Tun­ing in: In­ten­si­ty's im­mune-based chemo de­liv­ery tech at­tracts back­ing of British bil­lion­aire Jim Mel­lon

In can­cer treat­ment, chemother­a­py and im­munother­a­py are of­ten seen as com­plete­ly sep­a­rate, if com­ple­men­tary, cat­e­gories of treat­ments. A tiny biotech out of West­port, CT now wants to shake up that par­a­digm — and has just raised $6.5 mil­lion to do so with back­ing from British bil­lion­aire Jim Mel­lon, crowd­fund­ing in­vestor V Cap­i­tal, Bat­ter­son Ven­ture Cap­i­tal and sev­er­al fam­i­ly of­fices.

Lew Ben­der

What In­ten­si­ty Ther­a­peu­tics’ drug de­liv­ery tech al­lows them to do, CEO Lew Ben­der tells me, is to in­ject po­tent drugs di­rect­ly in­to the tu­mor, where they dif­fuse and dis­perse, es­sen­tial­ly at­ten­u­at­ing the can­cer with­out de­stroy­ing the cell sur­face. That makes the can­cer cells “much more rec­og­niz­able and there­fore more anti­genic for recog­ni­tion by the im­mune sys­tem,” un­leash­ing an at­tack not just on the in­ject­ed tu­mor but al­so on non-in­ject­ed ones, he says.

It’s a “physics ap­proach” that can the­o­ret­i­cal­ly tar­get all sorts of sol­id tu­mors, ac­cord­ing to Ben­der, a chem­i­cal en­gi­neer by train­ing who spent the bet­ter part of the last two decades at a drug de­liv­ery com­pa­ny. But it was while he was at the helm of In­ter­leukin Ge­net­ics that he came up with the idea to start his own biotech ven­ture in 2012.

“If you go to ge­nomics con­fer­ences, it’s all about try­ing to get a ge­nom­ic pro­file so you can match a drug, so that you can get a bet­ter re­cep­tor up­take for that drug in­to the tu­mors,” he says, “and I thought, well, if get­ting drugs in­to tu­mors or get­ting drugs in­to can­cer cells is re­al­ly the prob­lem, I know how to do that.”

In­ten­si­ty is start­ing out with INT230-6, a for­mu­la­tion com­bin­ing its “cell pen­e­tra­tion en­hancer mol­e­cule” with the chemo drugs cis­platin and vin­blas­tine.

While Ben­der ini­tial­ly thought his tech could on­ly be used in com­bi­na­tion with check­point in­hibitors, mice ex­per­i­ments sug­gest­ed that the drug alone pro­vid­ed enough stim­u­la­tion to trig­ger an im­mune re­sponse. The monother­a­py is now in Phase I/II; if all goes well with ear­ly read­outs on some of the more re­frac­to­ry tu­mors like pan­cre­at­ic, liv­er and breast can­cer, In­ten­si­ty ex­pects to launch a Phase II with­in a year.

The biotech is still keen to get its hands on a PD-1 — some­thing that Ben­der an­tic­i­pates in the next six to nine months.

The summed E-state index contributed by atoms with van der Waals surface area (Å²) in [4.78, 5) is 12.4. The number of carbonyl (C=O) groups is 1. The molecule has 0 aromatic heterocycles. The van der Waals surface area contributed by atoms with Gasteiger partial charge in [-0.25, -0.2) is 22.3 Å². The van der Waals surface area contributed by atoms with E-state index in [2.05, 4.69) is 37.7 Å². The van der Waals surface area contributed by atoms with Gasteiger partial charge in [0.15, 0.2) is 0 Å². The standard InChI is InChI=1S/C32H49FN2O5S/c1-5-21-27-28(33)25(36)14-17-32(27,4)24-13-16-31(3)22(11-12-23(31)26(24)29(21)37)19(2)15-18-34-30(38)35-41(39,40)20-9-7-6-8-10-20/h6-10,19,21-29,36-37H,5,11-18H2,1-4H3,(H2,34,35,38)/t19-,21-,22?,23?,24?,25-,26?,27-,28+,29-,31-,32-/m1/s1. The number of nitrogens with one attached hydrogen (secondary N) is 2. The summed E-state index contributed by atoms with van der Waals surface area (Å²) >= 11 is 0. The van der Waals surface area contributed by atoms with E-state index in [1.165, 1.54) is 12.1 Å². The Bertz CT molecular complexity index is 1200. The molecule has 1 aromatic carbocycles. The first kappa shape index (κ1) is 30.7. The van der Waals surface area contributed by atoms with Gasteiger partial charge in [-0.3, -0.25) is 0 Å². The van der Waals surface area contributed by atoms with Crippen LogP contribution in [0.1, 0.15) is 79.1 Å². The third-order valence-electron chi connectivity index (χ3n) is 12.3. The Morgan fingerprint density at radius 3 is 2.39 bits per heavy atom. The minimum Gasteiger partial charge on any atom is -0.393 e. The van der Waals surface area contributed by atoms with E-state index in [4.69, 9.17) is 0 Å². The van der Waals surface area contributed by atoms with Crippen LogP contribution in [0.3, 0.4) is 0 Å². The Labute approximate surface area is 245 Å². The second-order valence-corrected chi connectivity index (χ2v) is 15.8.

“PD-1 is ba­si­cal­ly like a vol­ume di­al on a ra­dio,” he says. “Turn­ing up the di­al, which is what I/O does, doesn’t solve the prob­lem of tun­ing in. We are the tuner of the ra­dio to al­low the im­mune sys­tem to rec­og­nize the can­cer and go af­ter it in a much more ef­fi­cient way with­out as much tox­i­c­i­ty.”

With a “tiny burn rate” — around $3 mil­lion last year — and just three full time em­ploy­ees in­clud­ing him­self, Ben­der says the Se­ries B he’s just raised will fund all that, and then some, all the way through to 2020.

Biotech Half­time Re­port: Af­ter a bumpy year, is biotech ready to re­bound?

The biotech sector has come down firmly from the highs of February as negative sentiment takes hold. The sector had a major boost of optimism from the success of the COVID-19 vaccines, making investors keenly aware of the potential of biopharma R&D engines. But from early this year, clinical trial, regulatory and access setbacks have reminded investors of the sector’s inherent risks.

RBC Capital Markets recently surveyed investors to take the temperature of the market, a mix of specialists/generalists and long-only/ long-short investment strategies. Heading into the second half of the year, investors mostly see the sector as undervalued (49%), a large change from the first half of the year when only 20% rated it as undervalued. Around 41% of investors now believe that biotech will underperform the S&P500 in the second half of 2021. Despite that view, 54% plan to maintain their position in the market and 41% still plan to increase their holdings.

Covid-19 vac­cine boost­ers earn big thumbs up, but Mod­er­na draws ire over world sup­ply; What's next for Mer­ck’s Covid pill?; The C-suite view on biotech; and more

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No­var­tis de­vel­op­ment chief John Tsai: 'We go deep in the new plat­form­s'

During our recent European Biopharma Summit, I talked with Novartis development chief John Tsai about his experiences over the 3-plus years he’s been at the pharma giant. You can read the transcript below or listen to the exchange in the link above.